Crocuses do well in cold to moderate winter weather. They won't grow in hot climates, although you might try growing them in pots if you have a cool room in the house.
Plant crocus bulbs (corms) in the fall. Look around for a sunny area where the ground doesn't normally get too wet or soggy. You might want to find a spot where you can see the crocuses bloom from your window.
Crocuses are small corms, so they dry out faster than larger bulbs. Plant the crocus in early fall as soon as you buy them.
You can buy crocus at many retail and home improvement stores, but the packages will probably not be labeled with their scientific name. If you want to plant a particular type of crocus, buy from a well known nursery or mail order store.
Plant crocus corms with the pointed side up. Dig a hole about 2 inches deep and plant the corms about 2 or 3 inches apart. You can plant crocus throughout your lawn, in flower beds, and in pots.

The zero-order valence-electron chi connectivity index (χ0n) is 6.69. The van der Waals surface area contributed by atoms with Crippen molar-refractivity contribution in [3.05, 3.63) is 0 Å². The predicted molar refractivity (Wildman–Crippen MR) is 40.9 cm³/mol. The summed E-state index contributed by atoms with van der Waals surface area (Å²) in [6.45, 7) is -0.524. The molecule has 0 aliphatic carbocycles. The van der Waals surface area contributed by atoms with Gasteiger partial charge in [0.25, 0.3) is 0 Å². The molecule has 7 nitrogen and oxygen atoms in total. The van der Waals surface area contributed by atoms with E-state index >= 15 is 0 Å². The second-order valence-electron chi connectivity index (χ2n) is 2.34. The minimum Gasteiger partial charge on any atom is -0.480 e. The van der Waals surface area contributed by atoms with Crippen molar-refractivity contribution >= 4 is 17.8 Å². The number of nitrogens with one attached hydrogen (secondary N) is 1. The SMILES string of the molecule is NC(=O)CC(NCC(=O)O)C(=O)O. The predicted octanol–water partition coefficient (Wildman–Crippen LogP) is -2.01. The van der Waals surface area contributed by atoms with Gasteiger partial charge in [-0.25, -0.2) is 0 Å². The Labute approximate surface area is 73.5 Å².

Work the soil a little before you plant, adding compost or a little plant fertilizer. Crocuses are hardy plants and don't need much help unless your soil is extremely poor. Afterwards, you can put a thin layer of mulch if you like.
Crocuses don't have insect problems and are resistant to disease, but squirrels like to eat new corms. If you have squirrels in the area, you can lay chicken wire on top of the ground after planting. If the corms are planted in a garden, you can cover the wire with mulch to hide it. It you're planting in your yard, you may want to leave the wire exposed or place some flags or markers so you'll remember where the bulbs are.